Kate DiCamillo has twice won children’s literature’s highest honor for novels she’s written. But her new picture book is nearly wordless, with only variations on a short musical syllable.
What connects “La La La” (Candlewick Press) to “Flora & Ulysses,” “The Tale of Despereaux” and other DiCamillo novels is a character with a longing to connect.
In “La La La,” illustrated by Jaime Kim, a girl all by herself sings, but no one responds. She saunters outside, still singing. Just when she might give up hope that her song will ever be acknowledged, she receives a surprising answer.
The story began with DiCamillo drawing a small circle trying to get the attention of a big circle.
“I’ve always been a doodler,” DiCamillo said during a telephone interview.
She kept doodling. “There was something that the small circle was after and I figured out after a lot of little-circle drawing … that it was after this connection.”
After doing draft after draft of drawings, she said, “I could see that there was a narrative arc to it.”
At that point, DiCamillo said, “because I clearly cannot draw, it went to the brilliant hands of Jaime Kim.”
This unexpected way of birthing a story brought DiCamillo “this great sense of being able to play, which sometimes I can lose sight of in writing,” she said.
“La La La” is subtitled “a story of hope”; DiCamillo’s tale could be subtitled “a story of perseverance” or “a story of courage.”
After graduating from the University of Florida with her degree in English, she worked in a greenhouse, a campground and an amusement park, wanting to write but struggling to do it. Reading Christopher Paul Curtis’ “The Watsons Go to Birmingham — 1963” helped turn her attention toward children’s books. Living in Minnesota, homesick for Florida and grieving the lack of a dog, she wrote “Because of Winn-Dixie,” which launched her career.
Even though DiCamillo has won the Newbery Medal for year’s best children’s book twice, starting to write a new book still makes her afraid.
“You have to learn how to write each book,” she said, noting that the only thing that carries over from book to book is the knowledge that she has done it before.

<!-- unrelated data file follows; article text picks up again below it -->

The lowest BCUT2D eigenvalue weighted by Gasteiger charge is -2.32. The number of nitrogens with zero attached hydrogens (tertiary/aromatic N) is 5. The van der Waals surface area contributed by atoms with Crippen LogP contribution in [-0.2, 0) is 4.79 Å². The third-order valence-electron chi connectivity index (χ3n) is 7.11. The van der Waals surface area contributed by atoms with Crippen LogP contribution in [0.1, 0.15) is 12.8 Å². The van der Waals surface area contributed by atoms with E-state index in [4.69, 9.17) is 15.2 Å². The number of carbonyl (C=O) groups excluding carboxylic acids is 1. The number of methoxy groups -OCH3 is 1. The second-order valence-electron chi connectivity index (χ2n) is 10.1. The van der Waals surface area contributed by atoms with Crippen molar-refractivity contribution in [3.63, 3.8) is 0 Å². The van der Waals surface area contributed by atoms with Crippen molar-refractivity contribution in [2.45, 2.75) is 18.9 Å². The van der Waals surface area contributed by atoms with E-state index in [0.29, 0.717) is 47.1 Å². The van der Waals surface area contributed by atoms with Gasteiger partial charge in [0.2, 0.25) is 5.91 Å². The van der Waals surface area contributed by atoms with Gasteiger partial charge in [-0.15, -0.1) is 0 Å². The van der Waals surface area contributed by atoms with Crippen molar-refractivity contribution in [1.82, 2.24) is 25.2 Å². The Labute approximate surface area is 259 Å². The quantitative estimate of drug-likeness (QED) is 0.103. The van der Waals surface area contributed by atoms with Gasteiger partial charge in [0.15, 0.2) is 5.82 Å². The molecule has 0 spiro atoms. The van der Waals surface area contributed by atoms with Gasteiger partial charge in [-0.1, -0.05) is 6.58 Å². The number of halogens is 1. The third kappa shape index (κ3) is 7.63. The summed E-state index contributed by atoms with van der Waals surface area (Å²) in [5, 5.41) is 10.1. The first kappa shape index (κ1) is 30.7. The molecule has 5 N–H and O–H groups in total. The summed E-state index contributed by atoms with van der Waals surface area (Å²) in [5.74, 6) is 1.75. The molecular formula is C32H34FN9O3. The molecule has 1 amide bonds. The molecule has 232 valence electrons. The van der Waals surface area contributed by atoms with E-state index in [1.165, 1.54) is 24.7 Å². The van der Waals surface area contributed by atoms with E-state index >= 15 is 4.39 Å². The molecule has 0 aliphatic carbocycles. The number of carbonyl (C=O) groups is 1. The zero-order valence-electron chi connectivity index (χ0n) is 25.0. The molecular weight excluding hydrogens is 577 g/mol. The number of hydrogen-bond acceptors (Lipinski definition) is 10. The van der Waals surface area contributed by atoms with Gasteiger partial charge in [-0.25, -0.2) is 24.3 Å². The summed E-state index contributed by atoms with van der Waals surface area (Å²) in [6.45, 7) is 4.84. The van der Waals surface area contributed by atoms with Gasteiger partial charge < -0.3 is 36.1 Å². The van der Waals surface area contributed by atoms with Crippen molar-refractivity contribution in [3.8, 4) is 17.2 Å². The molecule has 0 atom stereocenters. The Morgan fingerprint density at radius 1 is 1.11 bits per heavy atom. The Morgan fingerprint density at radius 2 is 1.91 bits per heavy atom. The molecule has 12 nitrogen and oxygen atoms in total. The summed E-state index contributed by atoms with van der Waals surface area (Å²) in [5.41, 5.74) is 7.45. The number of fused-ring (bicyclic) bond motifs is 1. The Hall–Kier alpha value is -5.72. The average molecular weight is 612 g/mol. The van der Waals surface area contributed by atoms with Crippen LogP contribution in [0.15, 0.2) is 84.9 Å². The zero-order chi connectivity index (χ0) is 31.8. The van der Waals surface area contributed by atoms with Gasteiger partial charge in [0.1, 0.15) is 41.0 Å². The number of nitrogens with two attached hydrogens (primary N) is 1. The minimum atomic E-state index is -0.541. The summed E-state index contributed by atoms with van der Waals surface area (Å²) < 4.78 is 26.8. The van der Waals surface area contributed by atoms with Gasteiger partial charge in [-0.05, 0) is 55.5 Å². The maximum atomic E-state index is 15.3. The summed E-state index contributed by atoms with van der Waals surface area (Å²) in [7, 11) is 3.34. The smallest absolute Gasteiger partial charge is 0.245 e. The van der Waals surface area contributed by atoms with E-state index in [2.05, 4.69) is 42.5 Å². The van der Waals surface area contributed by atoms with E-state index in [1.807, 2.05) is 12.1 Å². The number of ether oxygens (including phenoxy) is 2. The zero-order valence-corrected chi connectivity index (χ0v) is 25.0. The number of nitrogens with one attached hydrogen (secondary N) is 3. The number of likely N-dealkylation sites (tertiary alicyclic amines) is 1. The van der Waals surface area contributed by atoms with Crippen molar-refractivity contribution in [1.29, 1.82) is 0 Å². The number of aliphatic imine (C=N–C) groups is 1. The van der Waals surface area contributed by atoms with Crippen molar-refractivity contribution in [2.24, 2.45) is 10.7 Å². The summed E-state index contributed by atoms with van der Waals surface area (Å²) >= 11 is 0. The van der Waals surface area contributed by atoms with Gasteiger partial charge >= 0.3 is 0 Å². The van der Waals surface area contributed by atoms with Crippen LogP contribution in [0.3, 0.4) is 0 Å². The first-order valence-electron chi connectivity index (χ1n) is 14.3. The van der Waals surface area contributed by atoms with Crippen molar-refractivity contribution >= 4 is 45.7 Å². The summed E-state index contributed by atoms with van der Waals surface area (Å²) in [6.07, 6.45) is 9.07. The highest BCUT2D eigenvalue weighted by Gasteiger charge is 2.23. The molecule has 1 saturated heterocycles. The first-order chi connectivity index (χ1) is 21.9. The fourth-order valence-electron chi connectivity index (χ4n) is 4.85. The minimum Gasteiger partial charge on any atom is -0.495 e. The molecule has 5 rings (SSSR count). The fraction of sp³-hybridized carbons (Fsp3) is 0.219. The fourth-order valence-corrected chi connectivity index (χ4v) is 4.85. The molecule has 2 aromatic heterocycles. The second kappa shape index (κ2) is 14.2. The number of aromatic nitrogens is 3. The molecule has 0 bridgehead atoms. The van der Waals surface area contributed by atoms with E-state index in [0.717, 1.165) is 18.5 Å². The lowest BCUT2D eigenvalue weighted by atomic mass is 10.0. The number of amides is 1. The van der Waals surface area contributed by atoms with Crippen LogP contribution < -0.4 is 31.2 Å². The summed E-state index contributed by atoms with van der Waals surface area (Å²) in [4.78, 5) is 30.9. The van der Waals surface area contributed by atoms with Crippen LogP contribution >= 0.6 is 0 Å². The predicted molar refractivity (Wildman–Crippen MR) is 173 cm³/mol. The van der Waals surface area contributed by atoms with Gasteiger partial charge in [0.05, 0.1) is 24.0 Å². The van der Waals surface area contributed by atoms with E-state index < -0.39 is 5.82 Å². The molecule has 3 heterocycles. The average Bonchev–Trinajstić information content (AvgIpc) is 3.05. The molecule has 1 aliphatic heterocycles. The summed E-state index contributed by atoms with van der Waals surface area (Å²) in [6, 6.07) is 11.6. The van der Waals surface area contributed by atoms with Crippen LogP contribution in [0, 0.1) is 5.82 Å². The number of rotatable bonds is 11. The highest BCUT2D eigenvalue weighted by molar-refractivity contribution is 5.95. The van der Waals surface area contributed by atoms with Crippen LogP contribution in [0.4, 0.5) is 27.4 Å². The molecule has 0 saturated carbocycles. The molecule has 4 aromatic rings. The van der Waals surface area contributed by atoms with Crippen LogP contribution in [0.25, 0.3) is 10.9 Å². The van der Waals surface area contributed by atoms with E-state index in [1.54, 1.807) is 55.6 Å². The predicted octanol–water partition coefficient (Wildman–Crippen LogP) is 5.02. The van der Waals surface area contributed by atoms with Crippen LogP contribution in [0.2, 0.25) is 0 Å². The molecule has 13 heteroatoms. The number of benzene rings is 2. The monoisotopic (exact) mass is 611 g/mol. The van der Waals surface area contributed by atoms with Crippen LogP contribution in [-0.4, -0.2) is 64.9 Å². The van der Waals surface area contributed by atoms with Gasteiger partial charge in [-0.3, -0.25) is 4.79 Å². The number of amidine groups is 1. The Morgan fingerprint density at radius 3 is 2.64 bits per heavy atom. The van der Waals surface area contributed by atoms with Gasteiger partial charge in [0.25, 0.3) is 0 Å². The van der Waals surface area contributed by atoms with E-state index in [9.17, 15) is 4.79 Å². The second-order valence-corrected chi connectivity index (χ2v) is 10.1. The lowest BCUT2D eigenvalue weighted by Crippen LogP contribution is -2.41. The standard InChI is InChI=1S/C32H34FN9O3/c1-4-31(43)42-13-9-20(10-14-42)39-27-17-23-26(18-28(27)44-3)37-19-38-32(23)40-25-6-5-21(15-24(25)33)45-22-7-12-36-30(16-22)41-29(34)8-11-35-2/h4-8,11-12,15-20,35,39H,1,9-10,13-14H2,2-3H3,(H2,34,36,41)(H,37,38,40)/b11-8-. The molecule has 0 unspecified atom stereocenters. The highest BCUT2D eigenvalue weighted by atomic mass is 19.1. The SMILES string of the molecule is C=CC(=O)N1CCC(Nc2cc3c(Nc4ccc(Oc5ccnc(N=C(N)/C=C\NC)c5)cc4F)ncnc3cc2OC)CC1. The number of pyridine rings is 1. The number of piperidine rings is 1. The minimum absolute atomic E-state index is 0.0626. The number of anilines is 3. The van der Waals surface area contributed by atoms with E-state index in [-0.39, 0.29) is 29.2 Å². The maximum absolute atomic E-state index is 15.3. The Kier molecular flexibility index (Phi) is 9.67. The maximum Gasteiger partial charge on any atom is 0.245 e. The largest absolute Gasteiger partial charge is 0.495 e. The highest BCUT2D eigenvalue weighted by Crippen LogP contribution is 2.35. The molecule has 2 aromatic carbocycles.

In 2014-15, DiCamillo served as Library of Congress’ national ambassador for young people’s literature, visiting classrooms and reading programs with her chosen theme, Story Connects Us. Not only did she encourage many young readers and their teachers, she found herself encouraged and changed.
“The message that I had gone out to deliver was the same message that was getting delivered back to me,” she said. “I felt so connected to people. It was a wondrous experience.”
Without those ambassador visits, DiCamillo said, she would not have written “Raymie Nightingale” (2016), perhaps her most personal novel. Telling the truth to children about her father leaving home when she was a little girl “ended up in me telling the truth about my childhood in the novel,” DiCamillo said.
In that novel, young Raymie, a Florida girl, wants to win a beauty contest to lure her departed father back home. During this quixotic quest, she bonds with fellow pageant misfits Beverly Tapinski and Louisiana Elefante. Yes, as journalists and readers are quick to point out, DiCamillo has a knack for striking character names.
“Everything about writing is hard for me except for that — the names pop into my head. That’s one of the reasons why I always make sure I have a notebook with me,” she said.
Her only theory, and she dubs it “somewhat half-baked,” is that her facility with names comes from growing up in the South and hearing so many unusual names “at an early age distorted my brain in a wonderful way, I guess.”
While she lives in Minnesota, DiCamillo remains passionate about Southern writing. “I go back every year and read the collected Eudora Welty (stories),” she said. “I love Flannery O’Connor, and those stories surprise me every time I read them, too.”
As a former literary ambassador for young people’s literature, DiCamillo has suggestions for new parents, aunts and uncles and anyone else who wants to read to children:
1. Start as soon as you can. That means before they’ve even arrived, you can read to them.
2. It’s as pleasurable for us as it is for them. It gives you a huge gift. You’re not doing it for them, you’re doing it for you, the plural you, the two of you together.
3. When it comes to older children, don’t tell a kid that they have to go read. It’s a privilege and a joy, reading is. It’s your job to remind them that they’re lucky they get to do it. It’s also your job to be reading for yourself and let the kids see you reading for your own pleasure.
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